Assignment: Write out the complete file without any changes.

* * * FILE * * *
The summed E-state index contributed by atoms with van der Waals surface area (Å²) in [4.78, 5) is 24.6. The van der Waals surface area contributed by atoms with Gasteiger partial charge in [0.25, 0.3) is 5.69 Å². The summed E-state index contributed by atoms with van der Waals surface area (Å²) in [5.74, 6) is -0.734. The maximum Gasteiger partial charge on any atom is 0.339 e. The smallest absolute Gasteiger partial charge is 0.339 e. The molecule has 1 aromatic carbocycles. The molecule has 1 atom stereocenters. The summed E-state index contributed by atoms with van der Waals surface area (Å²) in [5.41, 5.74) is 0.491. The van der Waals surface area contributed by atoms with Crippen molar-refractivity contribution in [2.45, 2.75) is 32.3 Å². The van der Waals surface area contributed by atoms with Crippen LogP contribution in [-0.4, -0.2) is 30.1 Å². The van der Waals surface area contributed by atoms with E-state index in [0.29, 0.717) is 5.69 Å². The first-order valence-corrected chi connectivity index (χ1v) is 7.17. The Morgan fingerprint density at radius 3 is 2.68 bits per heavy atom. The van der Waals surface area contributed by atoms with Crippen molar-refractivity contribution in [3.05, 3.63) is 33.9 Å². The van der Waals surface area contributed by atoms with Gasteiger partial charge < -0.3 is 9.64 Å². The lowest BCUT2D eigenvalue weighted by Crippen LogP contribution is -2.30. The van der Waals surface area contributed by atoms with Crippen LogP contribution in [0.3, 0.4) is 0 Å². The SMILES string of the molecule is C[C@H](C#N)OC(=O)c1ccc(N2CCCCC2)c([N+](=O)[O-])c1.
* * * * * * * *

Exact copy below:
The summed E-state index contributed by atoms with van der Waals surface area (Å²) in [4.78, 5) is 24.6. The van der Waals surface area contributed by atoms with Gasteiger partial charge in [0.25, 0.3) is 5.69 Å². The summed E-state index contributed by atoms with van der Waals surface area (Å²) in [5.74, 6) is -0.734. The maximum Gasteiger partial charge on any atom is 0.339 e. The smallest absolute Gasteiger partial charge is 0.339 e. The molecule has 1 aromatic carbocycles. The molecule has 1 atom stereocenters. The summed E-state index contributed by atoms with van der Waals surface area (Å²) in [5.41, 5.74) is 0.491. The van der Waals surface area contributed by atoms with Crippen molar-refractivity contribution in [2.45, 2.75) is 32.3 Å². The van der Waals surface area contributed by atoms with Crippen LogP contribution in [-0.4, -0.2) is 30.1 Å². The van der Waals surface area contributed by atoms with E-state index in [0.29, 0.717) is 5.69 Å². The first-order valence-corrected chi connectivity index (χ1v) is 7.17. The Morgan fingerprint density at radius 3 is 2.68 bits per heavy atom. The van der Waals surface area contributed by atoms with Crippen molar-refractivity contribution in [3.05, 3.63) is 33.9 Å². The van der Waals surface area contributed by atoms with Gasteiger partial charge < -0.3 is 9.64 Å². The lowest BCUT2D eigenvalue weighted by Crippen LogP contribution is -2.30. The van der Waals surface area contributed by atoms with Crippen LogP contribution in [0.3, 0.4) is 0 Å². The SMILES string of the molecule is C[C@H](C#N)OC(=O)c1ccc(N2CCCCC2)c([N+](=O)[O-])c1.